Bites and Infestations: Pictures of Bug Bites, Stings, Allergies, and Infections

Scabies Rash

Scabies is an infection caused by a mite that burrows under the skin causing red, itchy bumps.

Many of us hesitate at the sight of bugs, insects, and spiders. Once you've been bitten or stung, your reaction may range from “ouch” and minor itching to infection or allergic reaction concerns and even emergency medical care. Learning to identify what a bite or sting looks like and how it feels can help you and your family determine whether home treatment or professional medical help is needed. This article will take a look at scabies, bed bugs, bees, tick, spiders, mosquitoes, lice, more and even some sea creatures that bite and sting.

Scabies is an infection caused by a mite called Sarcoptes scabiei. The mites burrow under the skin causing red, itchy bumps. Closer examination of the skin with a magnifying glass reveals lines under the skin, which are produced by the mites burrowing. Scabicide medications are used to treat the infestation.

Scabies Pictures

Scabies infections appear as red, bumpy, itchy skin rashes.

Scabies infection appears as a red, bumpy, itchy rash on the skin. It is caused by infection by the human itch mite, Sarcoptes scabiei. The mites burrow deep into the skin leaving tell-tale red lines (burrows) that are visible with a magnifying glass. The mites may favor the skin on the fingers and arms and any area covered by jewelry or clothing. Scabies infection is treated with scabicide medications.

Scabies Symptoms

Scabies can cause burrows, pustules, papules, and vesicles

The picture shows red, raised nodules characteristic of scabies infection in a young child. Other skin features that occur with scabies include burrows, pustules, papules, and vesicles. Patches of crusty skin areas may be evident.

Scabies Burrows

Burrows are represented by slightly raised white to light-brown linear lesions.

This figure illustrates burrows that are diagnostic of scabies. Burrows are represented by slightly raised white to light-brown linear lesions. The superficial part of the burrow has a scaly appearance, and at the distal end there may be a tiny black dot representing the mite, eggs, and/or fecal material (scybala) in a small vesicle.

Bed Bug Picture

Bed bugs cause itchy bites and infest bedding, furniture, and other household objects.

Bed bugs are insects that cause itchy bites and hard-to-treat infestations of bedding, furniture, clothing, and other household objects. Bed bugs range from translucent to reddish-brown in color. They are oval-shaped and one-quarter of an inch long as adults. Bed bugs are small and flat, so they can invade a variety of spaces. They may hide in cracks, joints, and small spaces of furniture, wall hangings, and electrical appliances. Bed bugs may also like to take up residence under cushions or wallpaper.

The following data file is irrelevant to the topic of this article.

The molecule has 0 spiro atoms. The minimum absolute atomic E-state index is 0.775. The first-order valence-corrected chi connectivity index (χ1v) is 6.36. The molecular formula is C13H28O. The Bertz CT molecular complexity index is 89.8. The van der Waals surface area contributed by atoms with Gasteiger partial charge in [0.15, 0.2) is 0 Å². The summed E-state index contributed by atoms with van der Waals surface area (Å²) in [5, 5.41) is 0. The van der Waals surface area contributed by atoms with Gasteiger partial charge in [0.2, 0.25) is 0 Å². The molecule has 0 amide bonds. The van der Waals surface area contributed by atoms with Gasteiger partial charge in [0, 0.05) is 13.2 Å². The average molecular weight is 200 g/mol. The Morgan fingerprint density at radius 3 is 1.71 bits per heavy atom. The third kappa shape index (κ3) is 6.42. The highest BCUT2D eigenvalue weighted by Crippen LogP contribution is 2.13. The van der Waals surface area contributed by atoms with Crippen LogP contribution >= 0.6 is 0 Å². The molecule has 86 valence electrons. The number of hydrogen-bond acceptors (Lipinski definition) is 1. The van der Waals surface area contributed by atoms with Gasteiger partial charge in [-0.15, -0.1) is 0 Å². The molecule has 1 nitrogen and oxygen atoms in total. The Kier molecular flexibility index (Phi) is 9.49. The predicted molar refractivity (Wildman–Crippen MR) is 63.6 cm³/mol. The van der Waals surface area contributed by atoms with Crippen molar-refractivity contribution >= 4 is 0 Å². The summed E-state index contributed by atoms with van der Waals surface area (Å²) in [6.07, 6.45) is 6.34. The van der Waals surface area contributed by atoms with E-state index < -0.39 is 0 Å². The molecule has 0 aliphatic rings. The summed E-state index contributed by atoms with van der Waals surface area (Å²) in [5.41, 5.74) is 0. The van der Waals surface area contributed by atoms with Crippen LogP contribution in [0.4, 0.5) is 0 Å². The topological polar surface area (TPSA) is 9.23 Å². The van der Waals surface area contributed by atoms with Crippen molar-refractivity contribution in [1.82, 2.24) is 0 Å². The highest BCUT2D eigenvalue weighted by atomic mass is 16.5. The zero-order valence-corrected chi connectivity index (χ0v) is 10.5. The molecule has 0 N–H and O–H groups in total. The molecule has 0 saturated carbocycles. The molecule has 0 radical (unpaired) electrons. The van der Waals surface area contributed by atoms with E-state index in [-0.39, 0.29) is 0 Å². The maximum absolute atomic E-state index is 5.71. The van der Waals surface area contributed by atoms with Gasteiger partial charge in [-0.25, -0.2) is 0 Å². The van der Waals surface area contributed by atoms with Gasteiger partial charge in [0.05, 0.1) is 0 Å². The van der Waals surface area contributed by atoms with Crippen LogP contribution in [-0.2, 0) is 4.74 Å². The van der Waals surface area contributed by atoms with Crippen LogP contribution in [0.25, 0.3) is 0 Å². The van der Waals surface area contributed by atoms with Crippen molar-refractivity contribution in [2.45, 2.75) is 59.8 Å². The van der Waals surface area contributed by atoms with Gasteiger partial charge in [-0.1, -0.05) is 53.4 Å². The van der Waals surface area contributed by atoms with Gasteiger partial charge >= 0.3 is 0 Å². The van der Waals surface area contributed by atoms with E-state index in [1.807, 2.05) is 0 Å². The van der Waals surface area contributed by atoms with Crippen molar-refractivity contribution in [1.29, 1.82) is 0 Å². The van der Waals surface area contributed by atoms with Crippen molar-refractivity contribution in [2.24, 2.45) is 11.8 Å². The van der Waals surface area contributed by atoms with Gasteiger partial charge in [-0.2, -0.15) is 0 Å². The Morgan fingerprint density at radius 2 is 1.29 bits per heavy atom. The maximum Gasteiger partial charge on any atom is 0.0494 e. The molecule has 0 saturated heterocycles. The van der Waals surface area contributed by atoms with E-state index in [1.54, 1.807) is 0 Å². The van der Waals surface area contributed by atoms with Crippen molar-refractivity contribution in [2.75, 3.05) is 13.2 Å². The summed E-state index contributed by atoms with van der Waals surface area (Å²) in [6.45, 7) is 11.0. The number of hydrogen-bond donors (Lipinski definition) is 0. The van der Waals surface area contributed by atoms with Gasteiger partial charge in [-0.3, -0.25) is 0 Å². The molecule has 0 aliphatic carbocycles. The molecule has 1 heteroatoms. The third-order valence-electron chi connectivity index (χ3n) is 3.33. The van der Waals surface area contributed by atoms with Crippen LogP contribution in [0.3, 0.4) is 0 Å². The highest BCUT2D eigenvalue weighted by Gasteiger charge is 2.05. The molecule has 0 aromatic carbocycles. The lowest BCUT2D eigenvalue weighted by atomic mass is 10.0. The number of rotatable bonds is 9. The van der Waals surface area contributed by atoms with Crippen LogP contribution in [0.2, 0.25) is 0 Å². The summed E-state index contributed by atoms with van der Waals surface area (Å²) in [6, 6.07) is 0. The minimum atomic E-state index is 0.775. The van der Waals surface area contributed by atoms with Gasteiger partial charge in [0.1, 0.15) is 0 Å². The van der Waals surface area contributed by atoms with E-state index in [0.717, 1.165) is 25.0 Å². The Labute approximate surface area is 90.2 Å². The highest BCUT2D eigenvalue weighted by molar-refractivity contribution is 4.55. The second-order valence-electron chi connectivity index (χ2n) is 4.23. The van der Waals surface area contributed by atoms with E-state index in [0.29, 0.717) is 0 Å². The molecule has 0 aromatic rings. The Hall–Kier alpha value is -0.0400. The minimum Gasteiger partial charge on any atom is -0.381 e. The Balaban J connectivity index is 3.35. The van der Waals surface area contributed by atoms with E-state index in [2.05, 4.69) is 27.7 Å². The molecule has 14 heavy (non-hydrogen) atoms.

Bed Bug Bites

Bed bugs leave red, itchy bites -- usually in rows -- on their victims.

Bed bugs (Cimex lectularius) are small, brown insects that feed off the blood of animals and people. Bed bugs leave red, itchy bites -- usually in rows -- on their victims. Bed bug bites may resemble bites from other insects like chiggers or mosquitos. The rash may resemble other conditions such as hives or eczema. Bed bug infestations can be hard to identify. Bed bugs may leave reddish stains, dark spots, or pale yellow eggs on bedding and infested materials. Bed bug infestations are on the rise as people unknowingly transfer the bugs in and on luggage, boxes, clothing, and furniture.

Lyme Disease Rash

Lyme disease is a tick-borne illness caused by bacteria.

Lyme disease is a tick-borne illness caused by the Borrelia burgdorferi bacteria. Ticks harboring the bacteria are found most often on deer, raccoons, weasels, moles, squirrels, horses, field mice, opossums, skunks, and shrews. Most cases of Lyme disease are reported in the northeastern United States in Connecticut, New York, Minnesota, New Jersey, and Wisconsin.

Initial symptoms of Lyme disease may include a red, expanding bulls-eye rash, fatigue, fever, chills, headache, and swollen lymph nodes. Muscle and joint pain may also be present. Later stages of Lyme disease may manifest with neuropathy, nerve problems, and arthritis. Knee pain may be a symptom of advanced Lyme disease.

Symptoms of Lyme Disease

Some people infected with Lyme disease develop a characteristic bulls-eye rash.

Lyme disease is a tick-borne infection caused by the spirochete bacteria, Borrelia burgdorferi. Hard-bodied Ixodes ticks transmit the infection. Lyme disease is endemic in many parts of the United States. Some people infected with Lyme disease develop a characteristic bulls-eye rash called erythema migrans. The tick bite is the central area from which the rash migrates outward. The rash may be evident on other parts of the body as well. Other symptoms that may occur along with the rash include burning or itching at the bite location, fever, swollen lymph nodes, and malaise. Early Lyme disease often responds well to antibiotic treatment.

In later stages, Lyme disease may cause more serious, systemic illness. Symptoms in this stage may include neurological dysfunction, joint pain, and cardiac conduction problems. Current testing for Lyme disease is often insufficient for many reasons. Many cases of Lyme disease go undiagnosed and inadequately treated.